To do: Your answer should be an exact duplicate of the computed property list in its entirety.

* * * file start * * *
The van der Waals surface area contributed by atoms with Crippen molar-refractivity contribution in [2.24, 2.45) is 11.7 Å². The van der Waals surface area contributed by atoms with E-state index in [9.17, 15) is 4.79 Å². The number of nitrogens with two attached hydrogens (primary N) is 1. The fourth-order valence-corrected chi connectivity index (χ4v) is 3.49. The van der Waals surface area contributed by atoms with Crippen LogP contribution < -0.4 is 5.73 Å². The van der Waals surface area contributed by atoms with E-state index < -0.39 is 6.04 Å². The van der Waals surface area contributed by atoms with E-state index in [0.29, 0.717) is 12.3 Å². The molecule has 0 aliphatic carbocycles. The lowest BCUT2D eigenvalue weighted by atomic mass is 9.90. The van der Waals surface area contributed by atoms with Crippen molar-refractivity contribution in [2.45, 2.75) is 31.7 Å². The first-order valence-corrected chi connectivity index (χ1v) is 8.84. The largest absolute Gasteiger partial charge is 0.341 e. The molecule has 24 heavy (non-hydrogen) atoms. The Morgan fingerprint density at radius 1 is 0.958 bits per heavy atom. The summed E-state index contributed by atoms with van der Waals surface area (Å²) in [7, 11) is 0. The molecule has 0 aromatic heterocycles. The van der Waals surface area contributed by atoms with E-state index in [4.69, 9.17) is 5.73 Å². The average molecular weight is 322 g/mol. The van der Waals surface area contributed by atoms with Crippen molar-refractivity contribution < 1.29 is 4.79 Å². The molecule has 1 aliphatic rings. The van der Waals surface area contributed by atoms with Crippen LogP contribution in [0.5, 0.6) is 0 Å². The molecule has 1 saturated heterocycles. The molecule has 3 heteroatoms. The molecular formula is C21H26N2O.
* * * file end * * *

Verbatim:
The van der Waals surface area contributed by atoms with Crippen molar-refractivity contribution in [2.24, 2.45) is 11.7 Å². The van der Waals surface area contributed by atoms with E-state index in [9.17, 15) is 4.79 Å². The number of nitrogens with two attached hydrogens (primary N) is 1. The fourth-order valence-corrected chi connectivity index (χ4v) is 3.49. The van der Waals surface area contributed by atoms with Crippen LogP contribution < -0.4 is 5.73 Å². The van der Waals surface area contributed by atoms with E-state index < -0.39 is 6.04 Å². The van der Waals surface area contributed by atoms with E-state index in [0.29, 0.717) is 12.3 Å². The molecule has 0 aliphatic carbocycles. The lowest BCUT2D eigenvalue weighted by atomic mass is 9.90. The van der Waals surface area contributed by atoms with Crippen molar-refractivity contribution in [2.45, 2.75) is 31.7 Å². The first-order valence-corrected chi connectivity index (χ1v) is 8.84. The largest absolute Gasteiger partial charge is 0.341 e. The molecule has 24 heavy (non-hydrogen) atoms. The Morgan fingerprint density at radius 1 is 0.958 bits per heavy atom. The summed E-state index contributed by atoms with van der Waals surface area (Å²) in [7, 11) is 0. The molecule has 0 aromatic heterocycles. The van der Waals surface area contributed by atoms with E-state index in [4.69, 9.17) is 5.73 Å². The average molecular weight is 322 g/mol. The van der Waals surface area contributed by atoms with Crippen molar-refractivity contribution < 1.29 is 4.79 Å². The molecule has 1 aliphatic rings. The van der Waals surface area contributed by atoms with Crippen LogP contribution in [0.5, 0.6) is 0 Å². The molecule has 1 saturated heterocycles. The molecule has 3 heteroatoms. The molecular formula is C21H26N2O.